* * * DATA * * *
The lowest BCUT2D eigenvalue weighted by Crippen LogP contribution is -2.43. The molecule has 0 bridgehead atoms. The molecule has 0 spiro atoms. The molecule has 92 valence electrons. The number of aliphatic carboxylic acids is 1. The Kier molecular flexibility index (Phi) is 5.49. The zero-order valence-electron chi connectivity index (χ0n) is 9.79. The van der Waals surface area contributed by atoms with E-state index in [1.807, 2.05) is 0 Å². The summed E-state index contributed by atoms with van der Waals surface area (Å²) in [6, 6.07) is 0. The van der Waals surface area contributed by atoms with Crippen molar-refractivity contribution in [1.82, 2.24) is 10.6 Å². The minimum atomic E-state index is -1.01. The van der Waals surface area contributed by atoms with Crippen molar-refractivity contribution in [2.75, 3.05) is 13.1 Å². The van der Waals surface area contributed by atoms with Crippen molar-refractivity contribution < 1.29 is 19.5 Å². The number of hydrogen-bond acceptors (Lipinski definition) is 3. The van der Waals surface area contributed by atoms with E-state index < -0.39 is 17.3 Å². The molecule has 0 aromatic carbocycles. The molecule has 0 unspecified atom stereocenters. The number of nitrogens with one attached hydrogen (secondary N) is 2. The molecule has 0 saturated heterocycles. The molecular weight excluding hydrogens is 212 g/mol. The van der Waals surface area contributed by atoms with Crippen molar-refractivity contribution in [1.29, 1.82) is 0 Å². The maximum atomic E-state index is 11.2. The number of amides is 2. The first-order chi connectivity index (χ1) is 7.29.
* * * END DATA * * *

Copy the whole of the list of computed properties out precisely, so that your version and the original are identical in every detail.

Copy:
The lowest BCUT2D eigenvalue weighted by Crippen LogP contribution is -2.43. The molecule has 0 bridgehead atoms. The molecule has 0 spiro atoms. The molecule has 92 valence electrons. The number of aliphatic carboxylic acids is 1. The Kier molecular flexibility index (Phi) is 5.49. The zero-order valence-electron chi connectivity index (χ0n) is 9.79. The van der Waals surface area contributed by atoms with E-state index in [1.807, 2.05) is 0 Å². The summed E-state index contributed by atoms with van der Waals surface area (Å²) in [6, 6.07) is 0. The van der Waals surface area contributed by atoms with Crippen molar-refractivity contribution in [1.82, 2.24) is 10.6 Å². The minimum atomic E-state index is -1.01. The van der Waals surface area contributed by atoms with Crippen molar-refractivity contribution in [2.75, 3.05) is 13.1 Å². The van der Waals surface area contributed by atoms with Crippen molar-refractivity contribution < 1.29 is 19.5 Å². The number of hydrogen-bond acceptors (Lipinski definition) is 3. The van der Waals surface area contributed by atoms with E-state index < -0.39 is 17.3 Å². The molecule has 0 aromatic carbocycles. The molecule has 0 unspecified atom stereocenters. The number of nitrogens with one attached hydrogen (secondary N) is 2. The molecule has 0 saturated heterocycles. The molecular weight excluding hydrogens is 212 g/mol. The van der Waals surface area contributed by atoms with Crippen molar-refractivity contribution in [1.29, 1.82) is 0 Å². The maximum atomic E-state index is 11.2. The number of amides is 2. The first-order chi connectivity index (χ1) is 7.29.